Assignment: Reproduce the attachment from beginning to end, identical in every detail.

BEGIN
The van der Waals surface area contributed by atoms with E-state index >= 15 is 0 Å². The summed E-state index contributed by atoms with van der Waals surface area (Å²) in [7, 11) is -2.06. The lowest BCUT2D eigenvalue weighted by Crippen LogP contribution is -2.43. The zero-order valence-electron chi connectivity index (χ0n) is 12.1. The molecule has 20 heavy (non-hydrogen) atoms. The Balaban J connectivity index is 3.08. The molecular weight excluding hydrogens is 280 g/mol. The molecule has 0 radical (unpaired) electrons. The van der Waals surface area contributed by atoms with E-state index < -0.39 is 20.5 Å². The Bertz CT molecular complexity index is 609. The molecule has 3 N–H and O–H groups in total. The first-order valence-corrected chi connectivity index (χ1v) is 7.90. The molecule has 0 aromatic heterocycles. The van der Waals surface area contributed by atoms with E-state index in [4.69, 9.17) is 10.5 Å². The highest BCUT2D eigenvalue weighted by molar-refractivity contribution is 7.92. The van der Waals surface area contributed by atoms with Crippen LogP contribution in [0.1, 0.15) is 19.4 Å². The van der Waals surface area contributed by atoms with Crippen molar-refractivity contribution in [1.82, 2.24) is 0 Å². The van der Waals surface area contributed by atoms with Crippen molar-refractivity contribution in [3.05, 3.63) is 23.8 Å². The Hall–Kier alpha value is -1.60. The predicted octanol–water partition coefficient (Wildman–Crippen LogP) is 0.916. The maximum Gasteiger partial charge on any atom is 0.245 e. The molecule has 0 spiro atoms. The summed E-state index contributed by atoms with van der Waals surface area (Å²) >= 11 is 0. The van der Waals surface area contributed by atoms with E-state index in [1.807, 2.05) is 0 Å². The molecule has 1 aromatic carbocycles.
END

The van der Waals surface area contributed by atoms with E-state index >= 15 is 0 Å². The summed E-state index contributed by atoms with van der Waals surface area (Å²) in [7, 11) is -2.06. The lowest BCUT2D eigenvalue weighted by Crippen LogP contribution is -2.43. The zero-order valence-electron chi connectivity index (χ0n) is 12.1. The molecule has 20 heavy (non-hydrogen) atoms. The Balaban J connectivity index is 3.08. The molecular weight excluding hydrogens is 280 g/mol. The molecule has 0 radical (unpaired) electrons. The van der Waals surface area contributed by atoms with E-state index < -0.39 is 20.5 Å². The Bertz CT molecular complexity index is 609. The molecule has 3 N–H and O–H groups in total. The first-order valence-corrected chi connectivity index (χ1v) is 7.90. The molecule has 0 aromatic heterocycles. The van der Waals surface area contributed by atoms with E-state index in [4.69, 9.17) is 10.5 Å². The highest BCUT2D eigenvalue weighted by molar-refractivity contribution is 7.92. The van der Waals surface area contributed by atoms with Crippen LogP contribution in [0.1, 0.15) is 19.4 Å². The van der Waals surface area contributed by atoms with Crippen molar-refractivity contribution in [1.82, 2.24) is 0 Å². The van der Waals surface area contributed by atoms with Crippen molar-refractivity contribution in [3.05, 3.63) is 23.8 Å². The Hall–Kier alpha value is -1.60. The predicted octanol–water partition coefficient (Wildman–Crippen LogP) is 0.916. The maximum Gasteiger partial charge on any atom is 0.245 e. The molecule has 0 spiro atoms. The summed E-state index contributed by atoms with van der Waals surface area (Å²) >= 11 is 0. The van der Waals surface area contributed by atoms with E-state index in [1.807, 2.05) is 0 Å². The molecule has 1 aromatic carbocycles.